Covers antibiotic medicines used to kill the bacteria that commonly cause urinary tract infections (UTIs) in children. Looks at how they work, why they are used, and how well they work. Includes common side effects.
Antibiotics for Urinary Tract Infections in Children
Most antibiotics come in pill or liquid form. Some antibiotics may be
given as a shot. The doctor may give antibiotics in the vein (intravenously) if your child is younger than 2 to 3
months old, is very ill or nauseated, or has a severe kidney infection.
Why It Is Used
Antibiotics treat a UTI and prevent
complications of infection such as kidney damage.
prevent infections in children who have had or may be at risk for recurrent
UTIs. The doctor might prescribe preventive antibiotic therapy if your child:
Has had a few UTIs in a 6- to 12-month period.
Has a structural problem, such as
vesicoureteral reflux, that increases the risk of
Doctors are undecided about how long a child should take
preventive antibiotics. But some experts believe that long-term use of low-dose
antibiotics can safely prevent UTIs in children, especially in children who have vesicoureteral reflux. Whether long-term antibiotics prevent kidney damage needs more study.
How Well It Works
Antibiotics are effective in curing
most UTIs. Your child should feel better within 48 hours after starting the medicine. If your child doesn't feel better, call your doctor. Your doctor
probably will prescribe a different antibiotic.
All medicines have side effects. But many people don't feel the side effects, or they are able to deal with them. Ask your pharmacist about the side effects of each medicine your child takes. Side effects are also listed in the information that comes with the medicine.
Here are some important things to think about:
Usually the benefits of the medicine are more important than any minor side effects.
Side effects may go away after your child takes the medicine for a while.
If side effects still bother your child and you wonder if he or she should keep taking the medicine, call your doctor. He or she may be able to lower the dose or change the medicine. Do not suddenly have your child quit taking the medicine unless your doctor says so.
Call 911 or other emergency services right away if your child has:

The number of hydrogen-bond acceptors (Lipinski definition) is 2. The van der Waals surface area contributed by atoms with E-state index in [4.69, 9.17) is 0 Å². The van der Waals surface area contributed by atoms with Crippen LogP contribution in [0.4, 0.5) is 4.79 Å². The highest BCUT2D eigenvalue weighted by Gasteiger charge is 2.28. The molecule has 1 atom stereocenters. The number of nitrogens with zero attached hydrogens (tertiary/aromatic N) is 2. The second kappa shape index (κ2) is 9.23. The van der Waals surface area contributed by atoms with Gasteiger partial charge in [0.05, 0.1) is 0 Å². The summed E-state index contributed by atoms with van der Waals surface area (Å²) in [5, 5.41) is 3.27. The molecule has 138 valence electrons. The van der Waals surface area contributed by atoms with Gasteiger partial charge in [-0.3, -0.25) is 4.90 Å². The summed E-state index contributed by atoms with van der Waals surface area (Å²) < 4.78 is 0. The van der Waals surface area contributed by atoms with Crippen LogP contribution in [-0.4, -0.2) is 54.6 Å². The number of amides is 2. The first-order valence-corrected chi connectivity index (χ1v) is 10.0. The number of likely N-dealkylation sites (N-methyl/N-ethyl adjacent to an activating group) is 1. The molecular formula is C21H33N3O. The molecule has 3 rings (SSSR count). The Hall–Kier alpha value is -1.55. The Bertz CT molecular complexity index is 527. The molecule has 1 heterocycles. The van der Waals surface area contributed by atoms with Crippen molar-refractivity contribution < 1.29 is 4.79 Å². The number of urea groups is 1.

Swelling of the face, lips, tongue, or throat.
Other signs of a severe allergic reaction include fever or chills, chest pain, skin rashes, hives, itching, or being very tired.
Stop using this medicine and call your doctor right away if your child has any unusual symptoms, including:
The start of a skin rash.
Your child's skin becomes pale, bruised-looking, or yellow.
Severe diarrhea or diarrhea lasting more than 2 or 3 days.
Tingling or numbness in the fingers or toes (peripheral neuropathy).
Common side effects of this medicine include:
Nausea or vomiting.
See Drug Reference for a full list of side effects. (Drug
Reference is not available in all systems.)
What To Think About
It is important that your child drinks enough fluid when taking these medicines.
Give your child the antibiotics as
directed. Do not stop using them just because your child feels better. Your
child needs to take the full course of medicine. If your child does not take
all of the antibiotics as prescribed, the infection may return. Not taking the
full course of medicine also encourages the development of bacteria that are
resistant to antibiotics.
Your doctor may have to prescribe different antibiotics, and different
combinations of antibiotics, to find the right medicine that will kill the
bacteria causing your child's UTI.
These medicines may cause liver problems or anemia. This is more likely to happen if these medicines are taken for a long period of time. Your doctor may recommend tests if your child shows signs of having either of these problems.
If your child is allergic to penicillin, your child should not be given amoxicillin.
If your child is allergic to cephalosporins, penicillins, or other drugs, your child should not be given cephalexin. If your child has a kidney or liver disease, has stomach or intestinal problems (such as colitis), or is malnourished, your child may need tests before being given this medicine. Your doctor may also need to adjust the dose of the medicine.
Medicine is one of the many tools your doctor has to treat a health problem. If your child takes medicine as your doctor suggests, it will improve your child's health and may prevent future problems. If your child doesn't take the medicines properly, his or her health (and perhaps life) may be at risk.
There are many reasons why people have trouble taking their medicine. But in most cases, there is something you can do. For suggestions on how to work around common problems, see the topic Taking Medicines as Prescribed.
Follow-up care is a key part of your child's treatment and safety. Be sure to make and go to all appointments, and call your doctor if your child is having problems. It's also a good idea to know your child's test results and keep a list of the medicines your child takes.
How this information was developed to help you make better health decisions.